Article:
And that is why President Barack Obama's approval ratings will certainly have some bearing on how many of these 50 or so competitive house districts in the country turn red next year. Larry Sabato advances the following formula:

"If President Obama's approval rating sinks into the low 40s next year, which would produce a net approval rating of around -10, and Republicans take a 5 point lead on the generic ballot, the GOP would still be expected to gain only 4 seats in the Senate. However, such a scenario would put Republicans in position to come very close to regaining control of the House with an expected pickup of 41 seats. On the other hand, if the President's approval rating rebounds into the mid 60s, producing a net approval rating of around +30, and Democrats have a 10 point lead on the generic ballot, the GOP would be expected to lose one seat in the Senate and gain only 15 seats in the House."

Looking back to polls conducted by the Gallup organization around Election Day during the 2004 election cycle, however, Republicans were able to add House seats to their majority even though President George W. Bush had an approval rating of 53 percent, and with Democrats owning a +1 advantage on the generic congressional ballot.

The scale of U.S. House seat losses by the president's party becomes much greater, of course, when his approval ratings approach numbers well short of the 50 percent mark.

For example, Bush's approval rating was at just 38 percent when Democrats picked up 31 seats in 2006, and Democrats held a +7 generic ballot advantage. In 2008, Bush's approval rating was 25 percent and Democrats held a +12 generic ballot advantage.

Election Day Presidential Approval and Generic Congressional Ballot Numbers

Year
Presidential approval
Congressional ballot
2002
63
+6 GOP
2004
53
+1 DEM
2006
38
+7 DEM
2008
25
+12 DEM
2009 (Sept.)
54
+3 DEM*
Note: All polling data by the Gallup organization except the generic Congressional ballot data for 2009 by NBC News / Wall Street Journal. Gallup polls from 2002-2008 conducted into the first week of November before Election Day.

And as for the impact of the economy on 2010, one would expect the nation's unemployment situation to be a significant factor in shaping the midterm election fate for the party controlling the White House. Though, this isn't always the case.

· When Democrats lost the House in 1994, unemployment had been steadily declining during President Bill Clinton's first two years in office, from a high of 8.0 percent in January 1993 to 5.3 percent by November 1994. In fact, unemployment had dropped 15 percent from July 1994 (6.2 percent) leading up to Election Day in November.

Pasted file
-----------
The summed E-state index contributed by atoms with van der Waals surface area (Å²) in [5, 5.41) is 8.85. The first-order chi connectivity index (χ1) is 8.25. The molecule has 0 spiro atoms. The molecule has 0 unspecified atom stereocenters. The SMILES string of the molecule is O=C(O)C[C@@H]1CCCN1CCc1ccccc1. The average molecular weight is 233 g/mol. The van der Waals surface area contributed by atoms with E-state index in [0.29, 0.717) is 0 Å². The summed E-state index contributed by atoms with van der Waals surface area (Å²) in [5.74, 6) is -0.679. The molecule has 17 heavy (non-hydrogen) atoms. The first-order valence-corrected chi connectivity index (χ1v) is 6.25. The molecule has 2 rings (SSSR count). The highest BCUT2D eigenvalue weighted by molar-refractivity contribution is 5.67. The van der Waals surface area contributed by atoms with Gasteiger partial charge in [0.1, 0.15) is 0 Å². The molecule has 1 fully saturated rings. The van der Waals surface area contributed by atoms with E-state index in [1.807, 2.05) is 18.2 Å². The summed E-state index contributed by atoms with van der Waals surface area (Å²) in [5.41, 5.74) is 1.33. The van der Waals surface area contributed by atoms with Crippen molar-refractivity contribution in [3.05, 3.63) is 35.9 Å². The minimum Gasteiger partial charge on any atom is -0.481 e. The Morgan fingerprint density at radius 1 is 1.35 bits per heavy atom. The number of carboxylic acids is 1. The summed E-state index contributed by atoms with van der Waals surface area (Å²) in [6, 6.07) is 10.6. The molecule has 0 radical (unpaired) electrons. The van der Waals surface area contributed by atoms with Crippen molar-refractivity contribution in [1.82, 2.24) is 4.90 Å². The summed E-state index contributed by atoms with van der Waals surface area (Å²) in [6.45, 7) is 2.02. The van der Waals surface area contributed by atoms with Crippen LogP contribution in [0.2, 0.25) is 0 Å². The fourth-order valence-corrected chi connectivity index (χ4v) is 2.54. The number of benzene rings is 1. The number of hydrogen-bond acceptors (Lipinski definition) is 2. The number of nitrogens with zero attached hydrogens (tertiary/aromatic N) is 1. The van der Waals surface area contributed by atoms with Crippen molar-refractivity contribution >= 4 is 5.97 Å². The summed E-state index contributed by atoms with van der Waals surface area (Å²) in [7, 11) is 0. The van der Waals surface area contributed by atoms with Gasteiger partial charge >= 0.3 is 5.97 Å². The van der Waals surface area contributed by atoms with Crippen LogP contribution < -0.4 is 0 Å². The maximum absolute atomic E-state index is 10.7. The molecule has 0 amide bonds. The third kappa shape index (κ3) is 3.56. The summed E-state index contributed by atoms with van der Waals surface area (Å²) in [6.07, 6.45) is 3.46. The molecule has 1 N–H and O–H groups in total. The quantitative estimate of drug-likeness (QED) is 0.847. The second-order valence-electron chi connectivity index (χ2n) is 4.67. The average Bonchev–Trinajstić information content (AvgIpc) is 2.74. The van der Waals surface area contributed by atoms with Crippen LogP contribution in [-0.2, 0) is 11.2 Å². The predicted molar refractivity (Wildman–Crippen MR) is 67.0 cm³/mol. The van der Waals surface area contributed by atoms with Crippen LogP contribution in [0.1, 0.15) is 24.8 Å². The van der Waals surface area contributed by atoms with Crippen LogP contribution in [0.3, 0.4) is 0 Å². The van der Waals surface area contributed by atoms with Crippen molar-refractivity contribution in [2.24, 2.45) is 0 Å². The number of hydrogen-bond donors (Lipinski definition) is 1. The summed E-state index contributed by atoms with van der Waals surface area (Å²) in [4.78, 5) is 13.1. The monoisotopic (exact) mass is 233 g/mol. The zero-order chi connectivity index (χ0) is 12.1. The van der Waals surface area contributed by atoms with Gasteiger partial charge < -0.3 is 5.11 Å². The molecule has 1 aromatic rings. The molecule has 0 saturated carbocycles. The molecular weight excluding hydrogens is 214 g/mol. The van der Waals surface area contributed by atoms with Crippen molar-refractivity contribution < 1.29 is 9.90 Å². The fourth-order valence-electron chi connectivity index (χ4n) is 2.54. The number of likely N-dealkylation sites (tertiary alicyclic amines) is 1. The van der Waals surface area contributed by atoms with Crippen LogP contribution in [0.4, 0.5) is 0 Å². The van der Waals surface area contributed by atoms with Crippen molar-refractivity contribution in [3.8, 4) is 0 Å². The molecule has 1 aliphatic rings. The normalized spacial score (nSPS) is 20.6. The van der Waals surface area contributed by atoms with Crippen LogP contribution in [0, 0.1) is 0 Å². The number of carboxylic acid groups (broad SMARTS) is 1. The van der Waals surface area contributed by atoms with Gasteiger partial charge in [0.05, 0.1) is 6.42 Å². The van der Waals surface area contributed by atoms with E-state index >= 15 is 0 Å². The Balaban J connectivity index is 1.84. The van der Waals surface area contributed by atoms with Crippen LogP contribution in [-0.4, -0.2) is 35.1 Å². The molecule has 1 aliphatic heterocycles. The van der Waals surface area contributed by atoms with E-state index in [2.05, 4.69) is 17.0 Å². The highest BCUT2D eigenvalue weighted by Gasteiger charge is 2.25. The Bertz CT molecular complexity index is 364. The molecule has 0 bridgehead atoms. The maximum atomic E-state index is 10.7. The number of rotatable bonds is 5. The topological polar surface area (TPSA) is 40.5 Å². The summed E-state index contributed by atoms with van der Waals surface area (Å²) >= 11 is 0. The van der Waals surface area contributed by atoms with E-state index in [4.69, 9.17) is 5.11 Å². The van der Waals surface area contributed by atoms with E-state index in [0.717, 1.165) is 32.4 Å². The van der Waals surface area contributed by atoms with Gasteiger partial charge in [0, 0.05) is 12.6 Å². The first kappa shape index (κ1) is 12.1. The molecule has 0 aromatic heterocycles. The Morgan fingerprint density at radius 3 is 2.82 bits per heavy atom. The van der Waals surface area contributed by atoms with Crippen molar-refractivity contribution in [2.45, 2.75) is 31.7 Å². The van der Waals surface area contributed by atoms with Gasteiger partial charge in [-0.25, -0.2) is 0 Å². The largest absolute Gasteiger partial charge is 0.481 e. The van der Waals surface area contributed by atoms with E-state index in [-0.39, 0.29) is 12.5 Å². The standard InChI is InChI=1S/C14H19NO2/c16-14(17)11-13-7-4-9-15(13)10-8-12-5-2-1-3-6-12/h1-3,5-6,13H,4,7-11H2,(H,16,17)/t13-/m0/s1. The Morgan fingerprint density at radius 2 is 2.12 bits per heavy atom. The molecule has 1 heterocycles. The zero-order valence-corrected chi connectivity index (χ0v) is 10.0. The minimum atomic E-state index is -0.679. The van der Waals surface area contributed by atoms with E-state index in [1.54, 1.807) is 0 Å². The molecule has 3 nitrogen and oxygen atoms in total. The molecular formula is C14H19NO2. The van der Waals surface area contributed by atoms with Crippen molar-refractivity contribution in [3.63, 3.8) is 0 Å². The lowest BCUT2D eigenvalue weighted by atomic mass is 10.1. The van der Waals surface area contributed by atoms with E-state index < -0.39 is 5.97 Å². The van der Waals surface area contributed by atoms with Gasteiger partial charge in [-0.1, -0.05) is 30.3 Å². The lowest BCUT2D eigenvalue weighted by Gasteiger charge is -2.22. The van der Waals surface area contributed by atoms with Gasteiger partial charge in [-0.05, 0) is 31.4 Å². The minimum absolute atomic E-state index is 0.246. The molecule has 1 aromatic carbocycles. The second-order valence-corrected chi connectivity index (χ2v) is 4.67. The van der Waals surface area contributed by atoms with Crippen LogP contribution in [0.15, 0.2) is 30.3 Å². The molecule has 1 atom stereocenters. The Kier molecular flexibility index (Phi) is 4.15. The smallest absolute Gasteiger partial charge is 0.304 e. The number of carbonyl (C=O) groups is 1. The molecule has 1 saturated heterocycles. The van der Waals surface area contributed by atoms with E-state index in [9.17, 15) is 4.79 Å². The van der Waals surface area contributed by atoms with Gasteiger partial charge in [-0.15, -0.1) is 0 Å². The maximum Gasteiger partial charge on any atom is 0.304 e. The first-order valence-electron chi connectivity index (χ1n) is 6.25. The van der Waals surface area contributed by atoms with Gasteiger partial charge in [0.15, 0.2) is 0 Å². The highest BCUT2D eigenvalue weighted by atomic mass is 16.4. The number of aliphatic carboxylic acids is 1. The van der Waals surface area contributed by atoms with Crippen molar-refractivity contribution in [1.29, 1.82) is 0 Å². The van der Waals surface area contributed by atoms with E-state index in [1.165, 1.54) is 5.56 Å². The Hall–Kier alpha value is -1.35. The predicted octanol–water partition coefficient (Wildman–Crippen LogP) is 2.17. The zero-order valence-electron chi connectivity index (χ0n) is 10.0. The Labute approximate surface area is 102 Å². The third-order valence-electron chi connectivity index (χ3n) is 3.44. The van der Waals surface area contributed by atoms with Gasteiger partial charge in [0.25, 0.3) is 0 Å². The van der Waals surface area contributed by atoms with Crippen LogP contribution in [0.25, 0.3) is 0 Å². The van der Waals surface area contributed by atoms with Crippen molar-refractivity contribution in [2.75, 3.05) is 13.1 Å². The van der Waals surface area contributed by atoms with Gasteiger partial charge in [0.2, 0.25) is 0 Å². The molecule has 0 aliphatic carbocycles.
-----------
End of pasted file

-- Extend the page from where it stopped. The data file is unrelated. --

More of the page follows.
· In 2006, when the Republicans lost the House and 31 seats, unemployment had fallen from 5.1 percent from January of that year, and was down 17 percent from the previous Election Day in 2004 (5.2 to 4.3 percent).

· And when the GOP gained 8 seats in the 2002 midterms, unemployment had actually increased by 1.9 points since November 2000, from 3.7 to 5.6 percent - a gain of 51 percent. Some analysts, and many Republicans, attributed this spike in unemployment to a declining economy at the end of Clinton's term.

One key question is, if unemployment rates hold or increase during the next year, whether or not voters will attribute the unemployment increases that have occurred during the Obama administration (only 13 percent thus far) to the Democrats and President Obama or to President Bush.

In short, while the safe money is on Republicans to make inroads on the Democrat's 79-seat majority in 2010, there is plenty of data that suggests these losses will be mitigated, and fall short of the revolution that some radio and television personalities believe is just around the corner.

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7 Comments


  • I can say Republican candidates have now matched their biggest lead over Democrats of the past several years on the Generic Congressional Ballot. We need to be mindful of how we are voting this time around.

  • I'm a lifelong democrat and think the fatcat, war mongering GOP is the pits.

    That said however I will vote gop in every contest - to remove those who have sold me out and corrupted my party.

    oBUMa is a loser and has lied to just about everybody - but he's no "socialist" as they say. Real Socialists work for the little people - FASCISM uses government to force little people to do what the big corporations do. Not an eyelash different from communism - oBUMa is a rich man's president - as proven by his cutting programs for the little people and making sure the bankers and insurance companies and pharmaceutical companies get huge cash.